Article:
So, in summary, the best way to communicate with your photographer is to be prepared with illustrations or demo shots to show what you want.  When you know something unusual is coming, plan on taking more time to communicate your wishes with example photos from your digital camera or sketches. 

If you have suggestions about how you communicate with your photographer, will you share them with the readers of ASK Harriete?

The next post will be the second question from Sayumi Yokouchi regarding simple lighting systems for photography and resources for digital cameras and lenses.


Stay tuned for April Flowers on ASK Harriete.  Starting March 28th, one April Flower Brooch will be posted every day in honor of Earth Day.  Spring flowers bloom with post-consumer, recycled tin cans, brilliant colors, and bountiful prints. 

Ooops!!! I sold a few already. A preview is below:

APRIL FLOWER BROOCH by harriete Estel Berman is made from recycled tin cans.
APRIL FLOWER BROOCH by harriete Estel Berman is made from recycled tin cans.

This post was updated on January 13, 2022.

To be or not to be a FAN on Facebook? That is the question.

Let's talk.  I am one of those people who is outspoken and honest...sometimes too honest, so here it goes.  After I spill my guts...will you tell me your opinion?

I was NOT a "fan" of the Facebook individual "Fan" pages. After I wrote this post they changed it to "Like". 

Have you been "told" this is a great way to promote your work? Why do you have a professional page? Do you ask people to "Fan" or "Like" your page?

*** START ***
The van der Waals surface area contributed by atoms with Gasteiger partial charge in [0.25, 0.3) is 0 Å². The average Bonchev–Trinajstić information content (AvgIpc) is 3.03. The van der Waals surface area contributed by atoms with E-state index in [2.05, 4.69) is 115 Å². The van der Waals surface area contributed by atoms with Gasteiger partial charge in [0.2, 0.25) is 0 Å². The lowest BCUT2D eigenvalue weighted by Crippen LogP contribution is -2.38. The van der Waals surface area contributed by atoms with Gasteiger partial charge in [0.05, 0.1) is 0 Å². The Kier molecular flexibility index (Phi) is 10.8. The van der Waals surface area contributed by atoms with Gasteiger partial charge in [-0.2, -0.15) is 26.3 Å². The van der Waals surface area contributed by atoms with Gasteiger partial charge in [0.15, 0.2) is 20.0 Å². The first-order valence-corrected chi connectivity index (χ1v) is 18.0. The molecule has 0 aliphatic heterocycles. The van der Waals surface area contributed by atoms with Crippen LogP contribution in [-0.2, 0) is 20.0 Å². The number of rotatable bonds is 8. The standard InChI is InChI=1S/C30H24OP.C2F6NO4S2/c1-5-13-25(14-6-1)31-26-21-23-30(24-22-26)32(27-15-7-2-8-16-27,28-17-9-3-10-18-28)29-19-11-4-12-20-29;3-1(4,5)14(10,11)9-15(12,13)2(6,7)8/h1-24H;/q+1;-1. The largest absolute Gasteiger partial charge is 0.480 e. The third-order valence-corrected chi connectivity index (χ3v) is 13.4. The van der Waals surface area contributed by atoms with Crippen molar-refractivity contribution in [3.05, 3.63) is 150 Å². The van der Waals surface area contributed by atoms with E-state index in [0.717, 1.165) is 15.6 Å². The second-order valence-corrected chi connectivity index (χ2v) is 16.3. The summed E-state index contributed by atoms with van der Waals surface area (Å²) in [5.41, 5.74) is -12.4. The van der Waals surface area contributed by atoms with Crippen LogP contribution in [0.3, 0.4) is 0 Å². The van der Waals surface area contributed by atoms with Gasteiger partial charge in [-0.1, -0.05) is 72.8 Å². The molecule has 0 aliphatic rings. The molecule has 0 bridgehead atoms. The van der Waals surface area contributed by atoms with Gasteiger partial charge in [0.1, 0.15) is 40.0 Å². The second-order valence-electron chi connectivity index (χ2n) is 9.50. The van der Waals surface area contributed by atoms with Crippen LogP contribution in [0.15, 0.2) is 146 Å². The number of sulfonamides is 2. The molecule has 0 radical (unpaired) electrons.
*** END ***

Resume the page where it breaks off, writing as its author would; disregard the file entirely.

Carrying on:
Pure, Delicious and Refreshing by Harriete Estel Berman
 Pure, Delicious and Refreshing © 1995
 Recycled tin cans, vintage steel doll
 Artist: Harriete Estel Berman
 Photo Credit: Philip Cohen


My artwork is so much about my existence that showcasing images of my work on Facebook is sharing part of myself. I am not bragging but sharing my soul. For anyone who knows me, there is no separation between personal and professional.



Trapped by the Seduction to Domestic Perfection by Harriete Estel Berman
 Trapped by the Seduction to Domestic
 Perfection© 1996
 Recycled tin cans, vintage steel doll
 Artist: Harriete Estel Berman 
 Photo Credit: Philip Cohen

Nevertheless, asking people to "Like" my work seems to be asking too much. People may like my work or dislike it, but that is their personal opinion. It doesn't seem right or necessary to ask them to publicly announce their allegiance.

Guess this reflects how I feel about viewing anyone's work. Certainly, it is refreshing to meet new people and be introduced to their work, but my reactions are usually multifaceted with mixed impressions on a wide range of thoughts that stream through my head. An assessment is almost always much more complex than a simplistic "like" or "dislike" or, to be or not to be a "Fan." 


Ripe and Luscious, Peak of Perfection wall peice by Harriete Estel Berman
Ripe and Luscious, Peak of Perfection
© 1996
Recycled tin cans, vintage steel doll

Artist: Harriete Estel Berman
Photo Credit: Philip Cohen
more info

Consequently, I find it unsettling when asked to be a "Fan" of anyone. Both "Fan" or "Like" presume too much. It seems like a thinly veiled request for an endorsement that has not been earned (at least not so quickly).  I'd much prefer more variations on a business page such as interested, entertained, delighted, or learning.

I respect the efforts of people to give visibility for their work to a wider audience.  Exposure is a great idea. Inviting friends and acquaintances to your passion for creativity is quite reasonable. Absolutely, your work is indeed part of who you are.  Share your work on Facebook.